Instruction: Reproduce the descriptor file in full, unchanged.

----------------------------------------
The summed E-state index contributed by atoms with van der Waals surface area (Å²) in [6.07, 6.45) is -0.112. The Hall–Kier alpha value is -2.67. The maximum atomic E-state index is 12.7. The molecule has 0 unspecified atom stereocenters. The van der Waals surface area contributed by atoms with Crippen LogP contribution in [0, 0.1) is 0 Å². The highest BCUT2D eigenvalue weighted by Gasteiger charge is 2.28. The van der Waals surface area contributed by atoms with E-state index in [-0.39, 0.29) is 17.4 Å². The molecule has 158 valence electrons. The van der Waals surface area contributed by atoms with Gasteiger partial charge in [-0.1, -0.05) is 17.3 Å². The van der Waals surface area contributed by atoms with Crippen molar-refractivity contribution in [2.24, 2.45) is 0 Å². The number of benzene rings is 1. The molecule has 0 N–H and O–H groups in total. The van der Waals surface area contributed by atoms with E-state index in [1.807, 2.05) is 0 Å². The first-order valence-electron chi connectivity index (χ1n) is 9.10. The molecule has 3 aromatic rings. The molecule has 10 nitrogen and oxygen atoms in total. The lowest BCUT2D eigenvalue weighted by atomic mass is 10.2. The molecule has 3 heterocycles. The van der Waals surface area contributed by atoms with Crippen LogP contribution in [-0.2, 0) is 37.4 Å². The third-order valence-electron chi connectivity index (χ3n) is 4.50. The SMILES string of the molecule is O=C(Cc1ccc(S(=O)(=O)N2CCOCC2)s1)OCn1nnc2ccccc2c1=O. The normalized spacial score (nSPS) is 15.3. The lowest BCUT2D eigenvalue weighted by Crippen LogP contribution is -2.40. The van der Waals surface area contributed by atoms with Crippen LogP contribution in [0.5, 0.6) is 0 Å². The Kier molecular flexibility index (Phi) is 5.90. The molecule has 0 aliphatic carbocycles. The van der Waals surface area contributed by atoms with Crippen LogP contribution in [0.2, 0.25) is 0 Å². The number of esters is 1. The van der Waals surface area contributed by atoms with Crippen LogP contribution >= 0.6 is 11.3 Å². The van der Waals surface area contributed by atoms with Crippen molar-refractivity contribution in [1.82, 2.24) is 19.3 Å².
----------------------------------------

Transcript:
The summed E-state index contributed by atoms with van der Waals surface area (Å²) in [6.07, 6.45) is -0.112. The Hall–Kier alpha value is -2.67. The maximum atomic E-state index is 12.7. The molecule has 0 unspecified atom stereocenters. The van der Waals surface area contributed by atoms with Crippen LogP contribution in [0, 0.1) is 0 Å². The highest BCUT2D eigenvalue weighted by Gasteiger charge is 2.28. The van der Waals surface area contributed by atoms with E-state index in [-0.39, 0.29) is 17.4 Å². The molecule has 158 valence electrons. The van der Waals surface area contributed by atoms with Gasteiger partial charge in [-0.1, -0.05) is 17.3 Å². The van der Waals surface area contributed by atoms with Crippen molar-refractivity contribution in [2.24, 2.45) is 0 Å². The number of benzene rings is 1. The molecule has 0 N–H and O–H groups in total. The van der Waals surface area contributed by atoms with E-state index in [1.807, 2.05) is 0 Å². The first-order valence-electron chi connectivity index (χ1n) is 9.10. The molecule has 3 aromatic rings. The molecule has 10 nitrogen and oxygen atoms in total. The lowest BCUT2D eigenvalue weighted by atomic mass is 10.2. The molecule has 3 heterocycles. The van der Waals surface area contributed by atoms with Crippen LogP contribution in [-0.2, 0) is 37.4 Å². The third-order valence-electron chi connectivity index (χ3n) is 4.50. The SMILES string of the molecule is O=C(Cc1ccc(S(=O)(=O)N2CCOCC2)s1)OCn1nnc2ccccc2c1=O. The normalized spacial score (nSPS) is 15.3. The lowest BCUT2D eigenvalue weighted by Crippen LogP contribution is -2.40. The van der Waals surface area contributed by atoms with Crippen LogP contribution in [0.5, 0.6) is 0 Å². The Kier molecular flexibility index (Phi) is 5.90. The molecule has 0 aliphatic carbocycles. The van der Waals surface area contributed by atoms with Crippen LogP contribution in [0.2, 0.25) is 0 Å². The number of esters is 1. The van der Waals surface area contributed by atoms with Crippen LogP contribution >= 0.6 is 11.3 Å². The van der Waals surface area contributed by atoms with Crippen molar-refractivity contribution in [1.82, 2.24) is 19.3 Å².